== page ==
Welcome back to our informal online spiritual retreat — September through December — in SunnyRoomStudio.
- Since this is a comment-free initiative, I hope you are keeping a journal instead to share your key insights at the close of our BEYOND SELF 2012 retreat. It’s also a good way to follow along, recording your thoughts and impressions during the week.
- Have you “practiced” going beyond self — liberating, isn’t it? What else have you discovered about your practice, so far?
WEEK THREE: Beyond Self 2012
The obstacle is the path.
~ Zen proverb
Typically, we resist obstacles — perceived difficulties that arise with or without warning. We want them to vanish with the morning fog. We “think” we need smooth sailing to be “happy.” And we go to great lengths to avoid perceived obstacles. Yet, in my reading and study of Zen this summer, I realized that without obstacles life would not be “life” as we know it. It would be something else.
- What would it be? Can you label it, or define it? Does it sound appealing or boring or mysterious?
According to various Zen masters, our “practice” is how we respond to everything … each day … each moment. Obstacle or not, our “practice” is to bring presence and spiritual awareness to whatever is occurring. Once we are lost in “reaction,” what has happened? Are we still present, still mindful?
- The “obstacle” I’m suggesting this week (but you will encounter plenty on your own) is to seek and enjoy brevity in whatever form you encounter. Can you avoid “wanting” more? Can you be satisfied and content with brief explanations, short conversations, abbreviated experiences? Can you avoid lengthy analysis or evaluation? Our lives, in fact, are relatively “brief,” yet, many believe we are also eternal in the spiritual sense. Are you content with the brevity of life? How does brevity take you beyond self?
In keeping with this idea, I also have a wonderful guest this week — poet Juliet Wilson from the U.K. writes haiku. She focuses on nature, conservation, and environmental issues, and I know you will love meeting her!
- Thank you, Juliet, for sharing your creative light in SunnyRoomStudio. Welcome!
Moments of Insight
Thank you, Daisy, for inviting me to share some
ideas here in the Sunny Room Studio!
I’m writing this piece on a beautifully warm and sunny day, which is a real delight after the cold and wet summer that we’ve had in Edinburgh. Looking out from my city centre flat, I can see trees swaying in the breeze. Gulls soar past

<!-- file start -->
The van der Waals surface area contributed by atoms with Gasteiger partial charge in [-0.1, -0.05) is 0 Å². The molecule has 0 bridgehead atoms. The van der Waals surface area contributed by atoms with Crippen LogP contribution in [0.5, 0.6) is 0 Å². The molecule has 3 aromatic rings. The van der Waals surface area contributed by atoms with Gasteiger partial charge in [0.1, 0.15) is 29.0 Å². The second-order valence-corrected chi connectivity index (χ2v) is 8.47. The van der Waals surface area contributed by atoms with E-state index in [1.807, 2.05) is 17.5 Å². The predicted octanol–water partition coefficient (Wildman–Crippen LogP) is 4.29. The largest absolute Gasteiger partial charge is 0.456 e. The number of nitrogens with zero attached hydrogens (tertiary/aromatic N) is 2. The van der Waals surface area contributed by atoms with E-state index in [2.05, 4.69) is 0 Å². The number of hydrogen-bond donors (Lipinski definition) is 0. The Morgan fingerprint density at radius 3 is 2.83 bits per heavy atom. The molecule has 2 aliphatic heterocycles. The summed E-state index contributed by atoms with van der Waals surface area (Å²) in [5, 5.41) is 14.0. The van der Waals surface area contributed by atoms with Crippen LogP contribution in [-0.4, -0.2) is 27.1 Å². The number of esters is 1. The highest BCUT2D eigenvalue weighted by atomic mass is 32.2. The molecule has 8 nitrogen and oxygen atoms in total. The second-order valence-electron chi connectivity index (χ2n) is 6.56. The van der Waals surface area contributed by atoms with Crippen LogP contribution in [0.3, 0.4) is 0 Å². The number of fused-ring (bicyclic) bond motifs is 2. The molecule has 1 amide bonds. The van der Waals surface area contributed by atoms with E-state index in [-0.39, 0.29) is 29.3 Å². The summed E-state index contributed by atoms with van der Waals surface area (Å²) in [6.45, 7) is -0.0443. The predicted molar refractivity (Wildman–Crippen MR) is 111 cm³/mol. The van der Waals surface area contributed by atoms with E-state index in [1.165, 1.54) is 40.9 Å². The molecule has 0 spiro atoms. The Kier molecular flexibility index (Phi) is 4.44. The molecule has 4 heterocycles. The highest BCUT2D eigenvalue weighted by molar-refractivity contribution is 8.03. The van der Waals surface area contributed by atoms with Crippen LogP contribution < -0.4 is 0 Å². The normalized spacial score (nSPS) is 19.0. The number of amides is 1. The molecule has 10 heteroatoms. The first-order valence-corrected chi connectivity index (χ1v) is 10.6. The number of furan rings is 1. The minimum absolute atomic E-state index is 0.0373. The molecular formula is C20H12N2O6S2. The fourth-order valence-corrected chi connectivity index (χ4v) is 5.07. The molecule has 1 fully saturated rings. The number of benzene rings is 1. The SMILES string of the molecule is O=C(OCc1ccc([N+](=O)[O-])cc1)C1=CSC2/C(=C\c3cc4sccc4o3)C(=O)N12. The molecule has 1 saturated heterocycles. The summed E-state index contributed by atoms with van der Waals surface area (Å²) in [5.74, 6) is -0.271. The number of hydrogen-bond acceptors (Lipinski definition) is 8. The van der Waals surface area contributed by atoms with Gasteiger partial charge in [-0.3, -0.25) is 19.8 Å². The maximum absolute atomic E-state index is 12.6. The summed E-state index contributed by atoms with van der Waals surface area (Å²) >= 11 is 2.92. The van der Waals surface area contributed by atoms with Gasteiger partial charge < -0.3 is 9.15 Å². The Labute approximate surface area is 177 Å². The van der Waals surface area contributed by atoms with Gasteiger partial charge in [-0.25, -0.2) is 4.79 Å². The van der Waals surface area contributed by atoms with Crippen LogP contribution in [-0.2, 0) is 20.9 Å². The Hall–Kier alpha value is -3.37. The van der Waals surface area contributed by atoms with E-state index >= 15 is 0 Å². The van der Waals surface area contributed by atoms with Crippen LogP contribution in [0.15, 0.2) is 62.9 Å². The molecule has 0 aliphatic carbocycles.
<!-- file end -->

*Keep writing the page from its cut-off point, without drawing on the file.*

golden autumn light –
even the herring gull
and sometimes a small group of goldfinches flutters by. Nature is everywhere, even in the middle of a city.
- I find writing haiku a wonderful way of capturing those small encounters with nature.
Now, haiku are much more complicated than most of you were taught in school, and I’m not going to go into that! Suffice to say, forget what you were told about 17 syllables, haiku are about much more than counting syllables. If you’d like to learn more about this wonderful poetic form, you may find Aha poetry a good place to start.
Haiku are very contemplative; they can seem ephemeral, but in fact capture an elusive ‘A-ha!’ moment of insight.
- As a writer of haiku, you won’t be out searching for the moment of insight, but rather you’ll be open to finding it anywhere, even in unexpected places.
rusty gate –
a spider weaves a web
between the bars.
As you become attuned to really seeing nature, you’ll create more haiku. Not all of them will be good to start with, but the more you write, the more you’ll be able to develop the skill and mind set for creating good haiku. It’s also worth saying that one person’s ‘A-ha’ moment may turn out to be another person’s ‘so what?’ – we see life differently after all.
At the same time, the more haiku you write, the more you will find yourself developing a closer relationship with nature, whether on a long walk in the wilderness or just watching from your city centre window.
the traffic noise –
Juliet Wilson is a writer, adult education tutor and conservation volunteer based in Edinburgh, UK. She loves spending time in nature, especially by the Water of Leith, one of Edinburgh’s rivers and finds this a wonderful inspiration for writing, especially haiku. Juliet blogs frequently about environmental issues, nature, poetry and recycled crafts at CraftyGreenPoet — she can also be found on Twitter @craftygreenpoet and on Facebook.
Blog by DazyDayWriter @ work in SunnyRoomStudio: all rights reserved.